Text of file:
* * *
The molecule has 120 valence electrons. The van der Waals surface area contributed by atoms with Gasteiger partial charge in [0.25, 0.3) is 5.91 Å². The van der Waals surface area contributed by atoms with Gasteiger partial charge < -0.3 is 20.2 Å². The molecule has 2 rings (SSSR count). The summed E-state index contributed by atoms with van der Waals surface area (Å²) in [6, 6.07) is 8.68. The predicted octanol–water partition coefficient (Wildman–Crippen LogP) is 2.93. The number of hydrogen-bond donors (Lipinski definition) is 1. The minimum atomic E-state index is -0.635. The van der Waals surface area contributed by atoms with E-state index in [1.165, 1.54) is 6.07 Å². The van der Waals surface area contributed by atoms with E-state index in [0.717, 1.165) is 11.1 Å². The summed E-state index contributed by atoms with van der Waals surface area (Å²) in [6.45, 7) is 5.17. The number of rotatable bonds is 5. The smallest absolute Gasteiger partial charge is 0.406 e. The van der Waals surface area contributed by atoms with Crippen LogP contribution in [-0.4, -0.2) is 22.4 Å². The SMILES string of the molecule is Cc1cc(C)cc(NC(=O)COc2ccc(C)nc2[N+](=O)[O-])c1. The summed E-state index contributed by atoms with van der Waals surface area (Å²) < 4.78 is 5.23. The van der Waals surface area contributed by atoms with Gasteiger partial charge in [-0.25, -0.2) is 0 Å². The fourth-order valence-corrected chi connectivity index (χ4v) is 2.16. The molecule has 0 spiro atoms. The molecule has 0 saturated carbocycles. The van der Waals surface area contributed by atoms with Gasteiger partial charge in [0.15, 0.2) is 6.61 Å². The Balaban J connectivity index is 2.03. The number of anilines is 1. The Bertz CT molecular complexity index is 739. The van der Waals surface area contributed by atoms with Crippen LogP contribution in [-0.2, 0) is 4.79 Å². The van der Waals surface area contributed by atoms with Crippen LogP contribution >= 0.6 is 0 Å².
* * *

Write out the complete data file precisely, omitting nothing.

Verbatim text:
The molecule has 120 valence electrons. The van der Waals surface area contributed by atoms with Gasteiger partial charge in [0.25, 0.3) is 5.91 Å². The van der Waals surface area contributed by atoms with Gasteiger partial charge < -0.3 is 20.2 Å². The molecule has 2 rings (SSSR count). The summed E-state index contributed by atoms with van der Waals surface area (Å²) in [6, 6.07) is 8.68. The predicted octanol–water partition coefficient (Wildman–Crippen LogP) is 2.93. The number of hydrogen-bond donors (Lipinski definition) is 1. The minimum atomic E-state index is -0.635. The van der Waals surface area contributed by atoms with E-state index in [1.165, 1.54) is 6.07 Å². The van der Waals surface area contributed by atoms with E-state index in [0.717, 1.165) is 11.1 Å². The summed E-state index contributed by atoms with van der Waals surface area (Å²) in [6.45, 7) is 5.17. The number of rotatable bonds is 5. The smallest absolute Gasteiger partial charge is 0.406 e. The van der Waals surface area contributed by atoms with Crippen LogP contribution in [-0.4, -0.2) is 22.4 Å². The SMILES string of the molecule is Cc1cc(C)cc(NC(=O)COc2ccc(C)nc2[N+](=O)[O-])c1. The summed E-state index contributed by atoms with van der Waals surface area (Å²) < 4.78 is 5.23. The van der Waals surface area contributed by atoms with Gasteiger partial charge in [-0.25, -0.2) is 0 Å². The fourth-order valence-corrected chi connectivity index (χ4v) is 2.16. The molecule has 0 spiro atoms. The molecule has 0 saturated carbocycles. The van der Waals surface area contributed by atoms with Gasteiger partial charge in [0.15, 0.2) is 6.61 Å². The Balaban J connectivity index is 2.03. The number of anilines is 1. The Bertz CT molecular complexity index is 739. The van der Waals surface area contributed by atoms with Crippen LogP contribution in [-0.2, 0) is 4.79 Å². The van der Waals surface area contributed by atoms with Crippen LogP contribution >= 0.6 is 0 Å².